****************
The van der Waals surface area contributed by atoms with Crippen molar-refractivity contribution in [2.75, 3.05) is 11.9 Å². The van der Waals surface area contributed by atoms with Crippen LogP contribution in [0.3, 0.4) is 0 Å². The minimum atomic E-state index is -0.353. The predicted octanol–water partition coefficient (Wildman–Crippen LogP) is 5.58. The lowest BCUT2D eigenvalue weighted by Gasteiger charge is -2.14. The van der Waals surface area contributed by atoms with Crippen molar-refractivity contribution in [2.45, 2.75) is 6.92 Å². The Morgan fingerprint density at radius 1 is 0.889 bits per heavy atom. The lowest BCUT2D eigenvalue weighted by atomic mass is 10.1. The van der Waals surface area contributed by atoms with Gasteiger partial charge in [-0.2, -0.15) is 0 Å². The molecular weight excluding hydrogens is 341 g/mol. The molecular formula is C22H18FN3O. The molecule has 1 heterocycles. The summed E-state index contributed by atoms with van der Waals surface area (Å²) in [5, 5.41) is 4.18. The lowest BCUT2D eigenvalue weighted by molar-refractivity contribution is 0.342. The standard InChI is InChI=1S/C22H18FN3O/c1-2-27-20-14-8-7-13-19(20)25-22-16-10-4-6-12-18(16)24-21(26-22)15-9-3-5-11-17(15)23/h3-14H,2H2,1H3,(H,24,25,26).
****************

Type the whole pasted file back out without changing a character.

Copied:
The van der Waals surface area contributed by atoms with Crippen molar-refractivity contribution in [2.75, 3.05) is 11.9 Å². The van der Waals surface area contributed by atoms with Crippen LogP contribution in [0.3, 0.4) is 0 Å². The minimum atomic E-state index is -0.353. The predicted octanol–water partition coefficient (Wildman–Crippen LogP) is 5.58. The lowest BCUT2D eigenvalue weighted by Gasteiger charge is -2.14. The van der Waals surface area contributed by atoms with Crippen molar-refractivity contribution in [2.45, 2.75) is 6.92 Å². The Morgan fingerprint density at radius 1 is 0.889 bits per heavy atom. The lowest BCUT2D eigenvalue weighted by atomic mass is 10.1. The van der Waals surface area contributed by atoms with Gasteiger partial charge in [-0.2, -0.15) is 0 Å². The molecular weight excluding hydrogens is 341 g/mol. The molecular formula is C22H18FN3O. The molecule has 1 heterocycles. The summed E-state index contributed by atoms with van der Waals surface area (Å²) in [5, 5.41) is 4.18. The lowest BCUT2D eigenvalue weighted by molar-refractivity contribution is 0.342. The standard InChI is InChI=1S/C22H18FN3O/c1-2-27-20-14-8-7-13-19(20)25-22-16-10-4-6-12-18(16)24-21(26-22)15-9-3-5-11-17(15)23/h3-14H,2H2,1H3,(H,24,25,26).